'Getting Our Mind Right'

Three weeks ago, it looked as if no one would stop the West Virginia offense.

The Mountaineers were on the verge of something great offensively. After five straight wins and scoring 42 or more points in all but one games, it looked like nobody could keep tabs on all the weapons.

WVU was first in passing efficiency, second in passing offense, third in total offense and fifth in scoring offense. And it was a sight to behold.

Two weeks later, the Mountaineers have put up only 14 points in two-consecutive contests. That hasn't happened since 2010 when it put up 14 and 13 in losses to Syracuse and Connecticut.

It's like a completely different team.

So, what's the deal with that?

West Virginia has gone through a slew of injuries on offense that has caused for some swapping of roles. The biggest two are wide receiver Stedman Bailey and running back Shawne Alston, but the bye week could've been the perfect medicine for these two. There are other injuries that have popped up throughout the season, and they've made it tough for a team that lacks depth overall.

Head coach Dana Holgorsen doesn't use that as an excuse.

"I didn't know that our offensive problems were incredibly affected by one guy. Are we better with Stedman out there at 100 percent? Yes. Are we better with 100 percent out of Shawne Alston? Yes. Is that the reason we lost? No," Holgorsen said. "There are a whole bunch of things that go into, but we are working hard to fix it." Some players this week said that West Virginia was simply "not having fun out there" and "not using the fundamentals we learned."

"With the bye week, that's all we focus on, just getting back to the fundamentals of the game, getting back to square one," said center Joe Madsen. "The bye week is a lot like camp, you're almost coming in to the first week again. It's kind of nice to get back into the film room and start studying."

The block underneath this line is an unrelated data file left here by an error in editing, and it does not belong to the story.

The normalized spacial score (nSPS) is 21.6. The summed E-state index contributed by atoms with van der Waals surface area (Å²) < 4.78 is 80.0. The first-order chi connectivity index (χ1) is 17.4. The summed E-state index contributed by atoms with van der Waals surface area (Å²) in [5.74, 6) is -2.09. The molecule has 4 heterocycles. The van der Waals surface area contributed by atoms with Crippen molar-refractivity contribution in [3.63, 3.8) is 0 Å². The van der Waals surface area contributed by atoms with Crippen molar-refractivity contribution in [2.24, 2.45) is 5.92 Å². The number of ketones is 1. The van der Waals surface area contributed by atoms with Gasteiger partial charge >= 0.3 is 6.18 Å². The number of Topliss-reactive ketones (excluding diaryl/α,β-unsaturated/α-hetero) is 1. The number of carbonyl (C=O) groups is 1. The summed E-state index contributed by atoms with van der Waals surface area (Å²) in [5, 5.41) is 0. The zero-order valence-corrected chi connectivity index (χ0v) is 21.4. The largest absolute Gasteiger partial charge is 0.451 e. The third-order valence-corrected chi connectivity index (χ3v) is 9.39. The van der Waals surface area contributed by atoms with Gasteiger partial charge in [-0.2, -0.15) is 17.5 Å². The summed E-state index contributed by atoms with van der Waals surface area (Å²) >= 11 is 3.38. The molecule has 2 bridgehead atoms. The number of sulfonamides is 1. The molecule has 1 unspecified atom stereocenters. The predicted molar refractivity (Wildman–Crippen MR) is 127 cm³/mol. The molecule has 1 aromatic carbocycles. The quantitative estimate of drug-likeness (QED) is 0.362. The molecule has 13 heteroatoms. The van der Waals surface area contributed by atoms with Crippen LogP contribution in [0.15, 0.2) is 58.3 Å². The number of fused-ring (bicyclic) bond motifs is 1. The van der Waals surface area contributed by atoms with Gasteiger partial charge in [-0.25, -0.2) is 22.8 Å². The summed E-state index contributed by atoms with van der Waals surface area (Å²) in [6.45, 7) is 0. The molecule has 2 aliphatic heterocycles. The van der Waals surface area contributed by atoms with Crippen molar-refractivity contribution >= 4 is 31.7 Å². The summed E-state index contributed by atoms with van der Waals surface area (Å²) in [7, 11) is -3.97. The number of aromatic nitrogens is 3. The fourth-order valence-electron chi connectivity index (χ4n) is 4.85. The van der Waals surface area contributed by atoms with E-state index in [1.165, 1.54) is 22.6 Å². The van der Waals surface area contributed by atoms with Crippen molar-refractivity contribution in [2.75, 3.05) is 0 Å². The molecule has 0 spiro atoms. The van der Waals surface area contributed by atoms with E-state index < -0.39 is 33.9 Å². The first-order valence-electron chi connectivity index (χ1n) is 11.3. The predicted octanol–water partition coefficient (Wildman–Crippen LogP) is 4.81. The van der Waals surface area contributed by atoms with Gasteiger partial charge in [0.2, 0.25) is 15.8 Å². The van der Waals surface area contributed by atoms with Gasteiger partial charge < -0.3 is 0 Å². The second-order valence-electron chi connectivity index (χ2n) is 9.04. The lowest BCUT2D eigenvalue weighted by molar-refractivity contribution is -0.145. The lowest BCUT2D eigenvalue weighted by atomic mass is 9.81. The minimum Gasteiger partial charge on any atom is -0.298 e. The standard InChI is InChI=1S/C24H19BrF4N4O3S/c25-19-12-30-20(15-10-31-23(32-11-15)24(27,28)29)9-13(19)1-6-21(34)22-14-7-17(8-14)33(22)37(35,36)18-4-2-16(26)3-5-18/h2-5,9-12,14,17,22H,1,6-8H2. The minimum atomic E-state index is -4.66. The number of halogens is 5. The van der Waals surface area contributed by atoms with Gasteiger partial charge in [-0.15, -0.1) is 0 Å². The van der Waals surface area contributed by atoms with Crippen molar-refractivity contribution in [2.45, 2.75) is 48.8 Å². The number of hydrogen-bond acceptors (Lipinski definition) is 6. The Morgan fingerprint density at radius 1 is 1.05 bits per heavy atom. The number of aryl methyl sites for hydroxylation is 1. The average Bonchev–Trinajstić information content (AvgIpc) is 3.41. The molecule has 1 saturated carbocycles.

Perhaps one of the biggest, most glaring issues in the two losses was the fact that they came in blowout fashion. The Mountaineers were considered by many to be out of the contest at halftime.

"You just have to keep playing. That's all we can do. If we keep winning, we'll finish 10-2, and that's the best record that we've had since I've been here," said offensive lineman Jeff Braun. "You just have to keep playing and keep pressing and try to win games."

The bye week could've been exactly what this offense needed to be able to focus back on the things that were working and forgot those that weren't. Madsen said West Virginia got away from what it did so well in the first few games of the season – working quickly and tiring other teams out. That is something that could come back versus TCU this week.

Braun said the extra week – and a few days away from the football field – ignited the fire for the team once again.

"There might have been a few players the week before that could see that we were pressing and overthinking things, but after that bye week I think we've gotten everything straight," Braun said. "Those few days just refreshes everyone. We were able to refocus on the team's goals and individual goals and push through the last few weeks of the season."

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